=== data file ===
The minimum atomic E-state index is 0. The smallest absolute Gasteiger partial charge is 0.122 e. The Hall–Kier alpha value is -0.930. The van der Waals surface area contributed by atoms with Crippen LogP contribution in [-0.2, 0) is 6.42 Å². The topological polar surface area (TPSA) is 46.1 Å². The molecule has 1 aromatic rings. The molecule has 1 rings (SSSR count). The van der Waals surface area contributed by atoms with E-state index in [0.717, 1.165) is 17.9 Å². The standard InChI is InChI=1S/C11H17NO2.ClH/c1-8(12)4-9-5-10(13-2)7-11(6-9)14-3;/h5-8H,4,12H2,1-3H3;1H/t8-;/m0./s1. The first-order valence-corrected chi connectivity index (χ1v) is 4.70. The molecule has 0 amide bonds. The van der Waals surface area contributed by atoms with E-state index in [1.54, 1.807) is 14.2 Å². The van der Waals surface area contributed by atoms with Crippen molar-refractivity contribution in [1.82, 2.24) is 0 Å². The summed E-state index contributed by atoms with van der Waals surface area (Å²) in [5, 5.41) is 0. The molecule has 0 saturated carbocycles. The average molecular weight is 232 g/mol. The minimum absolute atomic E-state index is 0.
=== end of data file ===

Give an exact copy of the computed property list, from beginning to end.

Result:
The minimum atomic E-state index is 0. The smallest absolute Gasteiger partial charge is 0.122 e. The Hall–Kier alpha value is -0.930. The van der Waals surface area contributed by atoms with Crippen LogP contribution in [-0.2, 0) is 6.42 Å². The topological polar surface area (TPSA) is 46.1 Å². The molecule has 1 aromatic rings. The molecule has 1 rings (SSSR count). The van der Waals surface area contributed by atoms with E-state index in [0.717, 1.165) is 17.9 Å². The standard InChI is InChI=1S/C11H17NO2.ClH/c1-8(12)4-9-5-10(13-2)7-11(6-9)14-3;/h5-8H,4,12H2,1-3H3;1H/t8-;/m0./s1. The first-order valence-corrected chi connectivity index (χ1v) is 4.70. The molecule has 0 amide bonds. The van der Waals surface area contributed by atoms with E-state index in [1.54, 1.807) is 14.2 Å². The van der Waals surface area contributed by atoms with Crippen molar-refractivity contribution in [1.82, 2.24) is 0 Å². The summed E-state index contributed by atoms with van der Waals surface area (Å²) in [5, 5.41) is 0. The molecule has 0 saturated carbocycles. The average molecular weight is 232 g/mol. The minimum absolute atomic E-state index is 0.